Will Solar Energy Be Cheaper In The Future?

Will solar energy be cheaper in the future?

The cost of solar energy has declined dramatically over the past decade. Between 2009 and 2019, the average cost of solar panels dropped by over 80%. This steep drop has been driven by improvements in solar panel technology and manufacturing processes as well as strong growth in demand. As a result, solar is now cheaper than conventional energy sources like coal and natural gas in most parts of the world.

But will this trend continue into the future? There are several factors that will determine whether solar energy continues to get cheaper. On the one hand, there is still room for innovation in solar technology that could drive costs down further. Manufacturing efficiencies, economies of scale, and balance of system cost reductions can also reduce overall installed costs. On the other hand, constraints on raw materials, trade policy, and the expiry of government incentives could potentially slow cost declines.

This article will provide an overview of the factors that impact solar costs and analyze predictions on future pricing trends. Overall, projections suggest solar will likely continue to decrease in cost but the pace of cost declines may start to slow down. By understanding the key drivers, we can gain insight into when solar may achieve grid parity and become the world’s cheapest energy source.

History of Solar Prices

The cost of solar photovoltaic (PV) panels and solar energy has declined significantly over the past few decades. According to a report by the National Renewable Energy Laboratory (NREL), the average price of solar panels dropped by 90% between 2009 and 2019 [1]. In 1977, solar PV cost around $77 per watt. By 2020, prices had fallen to around $0.38 per watt [2]. This represents a 99% drop in solar PV pricing over the past 40+ years.

The Department of Energy (DOE) tracks the costs of solar in the United States through its Solar Energy Technologies Office. According to the DOE, the average price of a residential solar system declined from around $7.50 per watt in 2010 to around $2.70 per watt in 2019, representing a 64% drop over the decade [3]. For large utility-scale solar projects over the same time period, costs fell 75% from around $4.00 per watt to $1.00 per watt.

Industry experts predict solar PV prices will continue to decrease in the years ahead, but likely at a slower pace than the dramatic reductions seen in previous decades. However, continuing advancements in technology and economies of scale are expected to further drive down costs.

Why Solar Got Cheaper

Solar energy has seen dramatic price declines in recent decades due to improvements in solar panel efficiency and rapid growth at scale. According to WTSEnergy, the average cost to install solar has dropped by more than 70% over the last 10 years. Key innovations that have driven down the cost of solar include:

Improved panel efficiency – Solar panels have become much more efficient at converting sunlight into electricity. Typical solar panels converted around 15% of sunlight into electricity in 2008. Today’s panels are over 20% efficient. This improved efficiency means you need fewer panels to generate the same amount of electricity.

Economies of scale – As solar adoption has grown exponentially, manufacturers have been able to produce solar panels at ever larger scales. This has enabled declines in manufacturing and installation costs. According to CNET, the amount of solar energy produced globally has doubled seven times since 2000. These economies of scale have been a key driver of the massive price drops.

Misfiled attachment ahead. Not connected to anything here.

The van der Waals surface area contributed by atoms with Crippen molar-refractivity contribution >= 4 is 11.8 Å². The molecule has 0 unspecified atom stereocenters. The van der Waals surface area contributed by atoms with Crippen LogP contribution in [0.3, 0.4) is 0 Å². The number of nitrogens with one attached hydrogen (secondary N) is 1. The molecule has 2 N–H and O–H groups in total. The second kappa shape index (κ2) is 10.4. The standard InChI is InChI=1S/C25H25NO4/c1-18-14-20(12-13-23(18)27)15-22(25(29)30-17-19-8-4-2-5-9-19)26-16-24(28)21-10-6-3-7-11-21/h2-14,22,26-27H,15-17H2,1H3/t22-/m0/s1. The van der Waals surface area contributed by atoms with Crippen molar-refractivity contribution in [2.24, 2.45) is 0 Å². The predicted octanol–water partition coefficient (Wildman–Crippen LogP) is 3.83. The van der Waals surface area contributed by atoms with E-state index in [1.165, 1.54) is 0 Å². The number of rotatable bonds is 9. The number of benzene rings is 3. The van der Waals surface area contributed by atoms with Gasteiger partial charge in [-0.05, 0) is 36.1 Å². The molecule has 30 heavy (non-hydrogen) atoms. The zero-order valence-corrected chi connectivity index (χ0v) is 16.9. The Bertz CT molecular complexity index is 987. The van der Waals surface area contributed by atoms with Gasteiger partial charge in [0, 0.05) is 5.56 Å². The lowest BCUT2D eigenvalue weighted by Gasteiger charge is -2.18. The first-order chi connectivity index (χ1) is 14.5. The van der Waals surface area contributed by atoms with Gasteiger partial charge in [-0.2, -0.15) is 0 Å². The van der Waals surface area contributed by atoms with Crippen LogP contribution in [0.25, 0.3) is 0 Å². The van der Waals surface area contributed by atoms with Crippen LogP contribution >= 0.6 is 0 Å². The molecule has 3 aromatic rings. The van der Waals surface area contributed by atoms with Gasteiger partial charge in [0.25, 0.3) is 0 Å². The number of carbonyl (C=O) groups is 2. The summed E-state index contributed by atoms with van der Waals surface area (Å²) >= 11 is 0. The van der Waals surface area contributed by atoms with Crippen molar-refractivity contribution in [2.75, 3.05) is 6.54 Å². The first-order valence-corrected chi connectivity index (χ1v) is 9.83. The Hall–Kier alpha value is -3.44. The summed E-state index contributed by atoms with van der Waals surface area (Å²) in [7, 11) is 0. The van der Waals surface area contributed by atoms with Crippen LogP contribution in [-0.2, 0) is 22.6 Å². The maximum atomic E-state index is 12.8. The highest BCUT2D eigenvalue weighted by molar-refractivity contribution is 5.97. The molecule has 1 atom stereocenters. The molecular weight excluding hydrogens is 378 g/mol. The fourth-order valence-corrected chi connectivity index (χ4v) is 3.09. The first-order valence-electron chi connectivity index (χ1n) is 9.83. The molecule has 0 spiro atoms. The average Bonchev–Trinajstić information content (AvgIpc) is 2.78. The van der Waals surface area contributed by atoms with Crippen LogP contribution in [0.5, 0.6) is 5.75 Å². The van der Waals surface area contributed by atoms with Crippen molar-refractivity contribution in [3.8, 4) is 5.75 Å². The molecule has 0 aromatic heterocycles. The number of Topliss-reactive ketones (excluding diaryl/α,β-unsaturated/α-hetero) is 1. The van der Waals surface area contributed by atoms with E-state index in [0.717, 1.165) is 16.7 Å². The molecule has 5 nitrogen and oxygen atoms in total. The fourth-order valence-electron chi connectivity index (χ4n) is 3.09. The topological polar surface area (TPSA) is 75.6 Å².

Factors Driving Future Cost Reductions

Several key factors are expected to continue driving down the cost of solar energy in the future:

Continued technology innovations to improve efficiency – As R&D leads to improvements in solar cell and module efficiency, more energy can be produced from the same sized systems, reducing $/watt costs. New materials like perovskites and advanced solar cell designs will enable higher efficiency levels.

Economies of scale as adoption increases – With increasing demand and installation volumes, manufacturers can produce at larger scales and reduce costs through mass production. Suppliers can also negotiate lower input costs. This results in lower solar equipment pricing.

Process improvements and supply chain optimizations – Producers are constantly refining manufacturing processes, engineering designs, and supply chains to cut waste and improve throughput. This allows for lower production costs over time.

According to experts at the National Renewable Energy Lab (NREL), continued innovations and scale could reduce utility-scale solar costs a further 40% by 2030 [1]. This shows the potential for significant ongoing cost declines.

Challenges to Further Cost Declines

While solar power has seen significant cost reductions in the past decade, there are still challenges to making it even more affordable in the future. Some of the main obstacles include:

Potential saturation of early adopters – The early adopters who were most eager to go solar despite higher prices have largely already done so. This reduces the pool of customers for continued near-term demand growth (Source).

Policy and regulatory uncertainty – Changes to incentives like solar tax credits or net metering policies can impact the economics of solar installations. Uncertainty around future policy support introduces risk and limits investment (Source).

Limits to efficiency gains from tech – While technology improvements have driven major solar cost declines, these gains are harder to achieve after the early rapid innovations. There are practical limits to how efficient solar panels can become (Source).

Predictions on Future Pricing

There are varying expert predictions on how much solar energy costs will decline in the coming years. According to a CNET article, the cost of solar panels has already dropped significantly in the past decade from around $50,000 for the average residential system in 2010 to about $25,000 today. Experts project the costs will continue to fall due to economies of scale, technology improvements, and streamlined installation processes.